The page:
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My wife and I recently updated our wills leaving everything to the other in the event of one of us passing.

I was keen to explore a trust option whereby I could leave property to my three children. I was advised against this option by our solicitor as we were not quite on the threshold for inheritance tax or capital gains tax.

My wife’s concern is that if I were to die first, my children would then own 50 per cent of our properties and technically could sell without her consent.

Is this the case or could I set up a ‘nil rate band trust’ to protect my wife and our property assets?

Heather Rogers replies: My understanding from your question is that the children are yours but not your wife’s.

I can understand her concerns, but this is a common issue and there is a fairly straightforward way to protect both your spouse and your children, to whom you naturally wish to leave some of your assets.

If your main home is owned jointly by you and your wife, the first step is to establish whether the ownership is ‘joint tenants’ or ‘tenants in common’.

If it is owned as joint tenants, then the house will pass to the surviving spouse automatically under the survivorship rules. Nothing you do in your will can override that.

However, if that is the case, then you can change the ownership to tenants in common, to enable you to have equal shares.

This way, you can leave your share how you wish. Your solicitor can make the necessary changes at the Land Registry for you.

Then, to protect your wife and also your children’s interest, you can set up a ‘property life interest trust’.

Meanwhile, your question refers to ‘properties’. If you and your wife own others apart from your main residence, you may wish to consider a trust arrangement for these as well.

How does a property life interest trust work?

This means that if you were to die first, then your 50 per cent share of the property would pass into a trust created through your will.

The beneficiaries of the trust would be your children and they and your wife could be trustees.

Your wife would have the right to live in the property for the rest of her life, to downsize and move to another property.

However, your share is ‘ring-fenced’ for your children and this avoids disinheritance and cannot be undone by the surviving spouse.

Similarly, the spouse cannot be made to move out providing the house is insured, kept in good repair and pays all the outgoings on the property.

The trust may need to be registered at this point and the title will need amending at the Land Registry but as there is no income, no tax returns will need to be completed at this stage.

What happens if the surviving spouse needs to downsize or sell the home for care fees?

If the home is sold, to downsize or to go into care, then at this point 50 per cent of the proceeds will go to the trust.

A bank account will need to be set up, and the funds received by the trust invested.

At this point, tax returns may need to be completed for the income on the investments.

The spouse can use their share to purchase another property or to pay for care fees. The income from the investments in the trust will go to the spouse, but not the capital which remains in the trust.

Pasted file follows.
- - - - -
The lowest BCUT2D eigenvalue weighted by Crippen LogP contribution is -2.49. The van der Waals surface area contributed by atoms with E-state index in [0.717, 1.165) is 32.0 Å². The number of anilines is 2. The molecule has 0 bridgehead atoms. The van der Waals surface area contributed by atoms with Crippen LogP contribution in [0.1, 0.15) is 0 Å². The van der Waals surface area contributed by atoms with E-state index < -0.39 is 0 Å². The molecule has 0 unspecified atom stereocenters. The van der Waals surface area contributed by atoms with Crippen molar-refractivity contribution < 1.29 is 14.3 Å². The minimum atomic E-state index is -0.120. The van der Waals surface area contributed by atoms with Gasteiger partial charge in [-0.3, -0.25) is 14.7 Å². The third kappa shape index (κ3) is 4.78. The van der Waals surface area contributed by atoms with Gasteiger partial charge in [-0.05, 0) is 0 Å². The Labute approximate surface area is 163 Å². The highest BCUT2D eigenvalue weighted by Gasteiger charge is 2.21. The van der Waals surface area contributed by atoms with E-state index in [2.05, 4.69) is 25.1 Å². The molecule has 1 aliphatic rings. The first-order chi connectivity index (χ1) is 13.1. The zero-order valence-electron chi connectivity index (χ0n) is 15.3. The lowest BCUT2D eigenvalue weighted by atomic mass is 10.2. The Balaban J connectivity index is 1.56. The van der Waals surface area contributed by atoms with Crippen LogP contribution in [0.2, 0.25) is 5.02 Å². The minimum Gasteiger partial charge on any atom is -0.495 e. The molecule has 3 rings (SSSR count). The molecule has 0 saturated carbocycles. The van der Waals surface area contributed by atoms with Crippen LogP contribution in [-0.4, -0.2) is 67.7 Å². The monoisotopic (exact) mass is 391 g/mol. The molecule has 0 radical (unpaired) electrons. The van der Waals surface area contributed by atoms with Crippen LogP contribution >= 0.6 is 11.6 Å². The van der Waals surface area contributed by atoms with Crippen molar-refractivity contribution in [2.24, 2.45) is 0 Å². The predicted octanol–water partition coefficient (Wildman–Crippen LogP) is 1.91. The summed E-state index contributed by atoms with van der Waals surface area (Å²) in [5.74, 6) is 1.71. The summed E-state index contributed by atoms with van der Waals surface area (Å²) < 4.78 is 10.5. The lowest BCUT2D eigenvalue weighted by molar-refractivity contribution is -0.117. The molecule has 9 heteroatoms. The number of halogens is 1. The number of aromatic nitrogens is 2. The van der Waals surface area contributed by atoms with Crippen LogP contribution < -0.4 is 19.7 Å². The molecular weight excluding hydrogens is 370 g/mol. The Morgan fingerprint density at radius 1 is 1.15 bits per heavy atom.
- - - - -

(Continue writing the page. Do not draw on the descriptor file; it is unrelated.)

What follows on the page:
The trustees cannot distribute the capital to the beneficiaries at this point in time.

One additional bonus of this arrangement is that only 50 per cent of the property, the spouse’s share, can be assessed for care fees.

If the trust was created for the protection of both spouse and beneficiaries, it is unlikely to be viewed as ‘deprivation of assets’ for care fee assessment.

What happens when the surviving spouse dies?

The 50 per cent held in trust will pass to the beneficiaries of the first to die. The surviving spouse’s share will pass to the beneficiaries of their will.

On the death of the surviving spouse, the value of half of the property owned by the trust as well as the value of the surviving spouse’s half will form part of their estate for inheritance tax.

However, the trustees are responsible for any inheritance tax portion on the value of the trust assets.

What about a ‘nil rate band’ discretionary trust?

A property life interest trust is a version of an ‘interest in possession’ trust.

These differ from discretionary trusts, where the trustees have a say on how the trust assets are distributed.

You could consider a ‘nil rate band’ discretionary trust, which can be set up to take effect only if you died first.

The trust would receive assets worth up to the nil rate band – the portion of assets exempt from inheritance tax, which at the moment is £325,000.

A spouse can then benefit from the trust as much as they need, by the use of the property, or income.

The capital in the discretionary trust is outside the spouse’s estate for inheritance tax purposes.

There is then a two-year period from the date of death of the first spouse to decide whether to keep the discretionary trust.

If it is then kept, it won’t be subject to inheritance tax on the second spouse’s death. The trustees can then give the surviving spouse a life interest after the two-year period has passed.

A nil rate band discretionary trust can also protect the nil rate band of the first spouse, which would be lost should the surviving spouse remarry but die before his or her new partner.

I would advise that you go back to your current solicitor or consult another one to review your assets and their value, as well as any potential inheritance tax liabilities.

You can then decide if a property life interest trust or another option is best for you.